Reuters Health Information: Interferon-free regimen works against HCV in liver recipients
Interferon-free regimen works against HCV in liver recipients
Last Updated: 2014-11-11
By Gene Emery
NEW YORK (Reuters Health) - Thirty three out of 34 liver
transplant recipients who received an interferon-free drug
combination for their recurrent hepatitis C virus showed a
sustained virologic response after 24 weeks, according to an
uncontrolled trial published online November 11 by the New
England Journal of Medicine.
Patients received ribavirin, 250 mg of dasabuvir twice daily
and a daily combination of 25 mg of ombitasvir, 100 mg of
ritonavir, and 150 mg of ABT-450.
The regimen "was associated with a low rate of serious
adverse events," said the team, led by Dr. Paul Kwo of Indiana
University in Indianapolis.
The findings were also reported at a meeting of the American
Association for the Study of Liver Diseases in Boston.
The treatment was tested in patients infected with recurrent
HCV genotype 1, who are hard to treat.
AbbVie, based in North Chicago, Illinois, paid for the
"This is the first of a series of regimens coming online,"
said Dr. Dilip Moonka, medical director of Liver Transplant at
Henry Ford Hospital in Detroit, who was not connected with the
"It's going to have a huge impact because between 40% to 45%
of the transplants in the U.S. are done for hepatitis C and the
virus almost uniformly comes back. And it can be very
aggressive," he told Reuters Health by phone.
With interferon therapy, "the cure rates are more like 60%
but the regimens are very toxic," he said. "They're really
dangerous. Patients can't tolerate them well. So to have an oral
regimen that cured 97% of patients is just really, really
The open-label study, known as CORAL-I, was done on
volunteers with recurrent HCV but without fibrosis, from 10
centers in the U.S. and Spain. They had not received any
interferon-based therapy after the transplant. Patients with HIV
or hepatitis B were excluded. The median time to treatment was
three years posttransplant.
"By week four of treatment, HCV RNA levels had decreased to
less than 25 IU/mL in all 34 patients," the Kwo team reported.
After treatment ended, one patient had a relapse on Day 3. The
rest had a sustained virologic response for 24 weeks after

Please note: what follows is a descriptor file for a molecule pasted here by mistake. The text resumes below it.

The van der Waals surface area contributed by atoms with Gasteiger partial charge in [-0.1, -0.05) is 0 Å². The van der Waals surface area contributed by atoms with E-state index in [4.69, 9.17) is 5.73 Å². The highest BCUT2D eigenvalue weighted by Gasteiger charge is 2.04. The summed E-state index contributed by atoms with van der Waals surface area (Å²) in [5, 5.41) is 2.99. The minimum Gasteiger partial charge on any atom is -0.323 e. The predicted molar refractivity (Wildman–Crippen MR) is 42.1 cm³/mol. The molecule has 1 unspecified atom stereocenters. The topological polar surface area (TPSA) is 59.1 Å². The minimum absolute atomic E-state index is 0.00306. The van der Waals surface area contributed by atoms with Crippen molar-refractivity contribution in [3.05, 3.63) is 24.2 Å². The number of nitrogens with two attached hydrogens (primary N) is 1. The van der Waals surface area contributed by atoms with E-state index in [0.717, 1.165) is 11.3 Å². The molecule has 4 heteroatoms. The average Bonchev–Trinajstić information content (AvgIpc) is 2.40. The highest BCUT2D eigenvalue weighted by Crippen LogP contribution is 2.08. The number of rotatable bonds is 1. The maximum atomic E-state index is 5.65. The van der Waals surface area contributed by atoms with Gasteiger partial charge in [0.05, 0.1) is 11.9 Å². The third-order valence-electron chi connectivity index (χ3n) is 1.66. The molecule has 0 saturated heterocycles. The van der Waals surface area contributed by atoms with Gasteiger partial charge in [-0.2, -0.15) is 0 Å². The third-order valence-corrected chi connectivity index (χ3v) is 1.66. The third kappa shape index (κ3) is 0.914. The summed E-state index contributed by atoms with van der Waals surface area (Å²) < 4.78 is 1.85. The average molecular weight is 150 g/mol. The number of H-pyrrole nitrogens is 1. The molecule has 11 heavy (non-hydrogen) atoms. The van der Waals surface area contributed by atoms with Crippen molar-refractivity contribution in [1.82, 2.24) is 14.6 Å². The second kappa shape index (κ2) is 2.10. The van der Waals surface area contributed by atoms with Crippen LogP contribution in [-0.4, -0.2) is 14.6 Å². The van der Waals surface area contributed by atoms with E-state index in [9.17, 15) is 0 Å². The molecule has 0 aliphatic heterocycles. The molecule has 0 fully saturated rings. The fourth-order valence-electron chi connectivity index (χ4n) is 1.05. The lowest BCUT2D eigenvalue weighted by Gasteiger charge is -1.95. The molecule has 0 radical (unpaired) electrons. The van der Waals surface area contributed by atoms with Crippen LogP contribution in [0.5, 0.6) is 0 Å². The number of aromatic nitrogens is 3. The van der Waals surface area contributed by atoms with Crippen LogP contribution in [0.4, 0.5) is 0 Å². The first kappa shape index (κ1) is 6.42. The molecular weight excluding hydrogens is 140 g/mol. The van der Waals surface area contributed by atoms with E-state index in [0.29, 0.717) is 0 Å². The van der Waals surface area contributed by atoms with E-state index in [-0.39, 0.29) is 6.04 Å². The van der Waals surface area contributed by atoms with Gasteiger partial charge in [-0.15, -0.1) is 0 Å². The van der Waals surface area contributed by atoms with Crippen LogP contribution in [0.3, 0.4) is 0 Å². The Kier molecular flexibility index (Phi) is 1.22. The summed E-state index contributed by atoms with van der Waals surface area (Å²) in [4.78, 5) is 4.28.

"Thus far we've seen no additional relapses," said Dr. Kwo
in a phone interview supervised by AbbVie. "The expectation is
these patients will have durable responses to therapy."
Side effects included fatigue in 50% of the patients,
headache in 44% and cough in 32%. The rates of anemia, diarrhea,
insomnia, asthenia, nausea, muscle spasms and rash ranged from
20% to 30%.
There were no cases of graft rejection. Five patients needed
erythropoietin; none needed a blood transfusion. Only one
volunteer discontinued therapy because of rash, anxiety and
The regimen is expected to be approved by the end of the
year, according to an AbbVie spokeswoman who also said, "It's
too early to speculate what the cost will be."
"I think in the posttransplant setting this has the
potential to save money," said Dr. Moonka. "Between 30% to 50%
percent of patients will develop cirrhosis and liver failure
where they will die or require a second transplant, and a second
transplant is incredibly expensive. But even if they develop
liver failure, the care of these patients is incredibly
"In the general population it's a little more controversial
because a lot of people will never develop problems with
hepatitis C," he said.
Dr. Moonka noted that the "study chose patients that were
fairly stable . . . They looked at patients with no fibrosis or
mild fibrosis. The other thing that should be pointed out is
that the regimen has a lot of drug interactions with the
immunosuppressive drugs, so you have to be careful with that."
At the meeting, the company also presented partial results
of an open-label study on patients with chronic hepatitis C and
HIV who received the same oral regimen. In the test, known as
TURQUOISE-I, 29 of 32 patients had a sustained virologic
response at 24 weeks.
It also reported on a separate study, known as PEARL-I, in
which all 91 patients with genotype 4 showed a sustained
response at the 12 week mark whether they were new to hepatitis
C therapy or previous interferon treatment had failed.
When ribavirin was excluded from the regimen, the 12-week
response rate was 91%.
N Engl J Med 2014.